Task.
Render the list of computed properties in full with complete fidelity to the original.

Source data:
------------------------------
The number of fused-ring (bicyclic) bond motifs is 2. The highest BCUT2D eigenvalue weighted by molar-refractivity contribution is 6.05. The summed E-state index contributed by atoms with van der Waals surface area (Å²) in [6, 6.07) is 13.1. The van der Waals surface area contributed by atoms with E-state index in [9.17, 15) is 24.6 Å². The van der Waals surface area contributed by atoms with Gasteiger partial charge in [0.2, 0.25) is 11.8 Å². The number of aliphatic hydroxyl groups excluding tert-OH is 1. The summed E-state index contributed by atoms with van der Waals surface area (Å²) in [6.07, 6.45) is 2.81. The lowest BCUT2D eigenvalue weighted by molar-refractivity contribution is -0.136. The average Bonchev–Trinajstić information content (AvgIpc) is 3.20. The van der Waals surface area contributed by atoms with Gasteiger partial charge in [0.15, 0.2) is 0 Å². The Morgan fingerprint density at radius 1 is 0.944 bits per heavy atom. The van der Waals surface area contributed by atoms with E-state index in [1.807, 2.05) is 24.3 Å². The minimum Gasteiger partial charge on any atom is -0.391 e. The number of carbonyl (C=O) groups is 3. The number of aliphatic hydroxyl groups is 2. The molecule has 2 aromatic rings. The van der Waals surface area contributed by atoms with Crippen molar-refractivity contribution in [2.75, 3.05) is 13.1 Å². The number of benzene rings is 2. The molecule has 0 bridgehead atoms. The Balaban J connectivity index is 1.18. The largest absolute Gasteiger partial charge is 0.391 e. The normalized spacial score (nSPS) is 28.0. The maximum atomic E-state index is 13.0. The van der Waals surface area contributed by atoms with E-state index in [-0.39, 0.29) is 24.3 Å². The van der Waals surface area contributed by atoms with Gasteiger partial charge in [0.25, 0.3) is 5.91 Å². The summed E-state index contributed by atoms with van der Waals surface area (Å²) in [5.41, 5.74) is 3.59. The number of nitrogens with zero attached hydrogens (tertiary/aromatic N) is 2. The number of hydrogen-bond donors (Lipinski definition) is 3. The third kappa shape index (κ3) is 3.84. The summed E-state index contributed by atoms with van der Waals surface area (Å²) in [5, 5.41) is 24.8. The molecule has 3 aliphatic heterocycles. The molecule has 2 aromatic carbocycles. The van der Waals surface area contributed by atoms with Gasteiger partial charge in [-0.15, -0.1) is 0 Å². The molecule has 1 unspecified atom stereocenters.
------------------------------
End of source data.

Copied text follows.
The number of fused-ring (bicyclic) bond motifs is 2. The highest BCUT2D eigenvalue weighted by molar-refractivity contribution is 6.05. The summed E-state index contributed by atoms with van der Waals surface area (Å²) in [6, 6.07) is 13.1. The van der Waals surface area contributed by atoms with E-state index in [9.17, 15) is 24.6 Å². The van der Waals surface area contributed by atoms with Gasteiger partial charge in [0.2, 0.25) is 11.8 Å². The number of aliphatic hydroxyl groups excluding tert-OH is 1. The summed E-state index contributed by atoms with van der Waals surface area (Å²) in [6.07, 6.45) is 2.81. The lowest BCUT2D eigenvalue weighted by molar-refractivity contribution is -0.136. The average Bonchev–Trinajstić information content (AvgIpc) is 3.20. The van der Waals surface area contributed by atoms with Gasteiger partial charge in [0.15, 0.2) is 0 Å². The Morgan fingerprint density at radius 1 is 0.944 bits per heavy atom. The van der Waals surface area contributed by atoms with E-state index in [1.807, 2.05) is 24.3 Å². The minimum Gasteiger partial charge on any atom is -0.391 e. The number of carbonyl (C=O) groups is 3. The number of aliphatic hydroxyl groups is 2. The molecule has 2 aromatic rings. The van der Waals surface area contributed by atoms with Crippen molar-refractivity contribution in [2.75, 3.05) is 13.1 Å². The number of benzene rings is 2. The molecule has 0 bridgehead atoms. The Balaban J connectivity index is 1.18. The largest absolute Gasteiger partial charge is 0.391 e. The normalized spacial score (nSPS) is 28.0. The maximum atomic E-state index is 13.0. The van der Waals surface area contributed by atoms with E-state index in [-0.39, 0.29) is 24.3 Å². The van der Waals surface area contributed by atoms with Gasteiger partial charge in [0.25, 0.3) is 5.91 Å². The summed E-state index contributed by atoms with van der Waals surface area (Å²) in [5.41, 5.74) is 3.59. The number of nitrogens with zero attached hydrogens (tertiary/aromatic N) is 2. The number of hydrogen-bond donors (Lipinski definition) is 3. The third kappa shape index (κ3) is 3.84. The summed E-state index contributed by atoms with van der Waals surface area (Å²) in [5, 5.41) is 24.8. The molecule has 3 aliphatic heterocycles. The molecule has 2 aromatic carbocycles. The van der Waals surface area contributed by atoms with Gasteiger partial charge in [-0.15, -0.1) is 0 Å². The molecule has 1 unspecified atom stereocenters.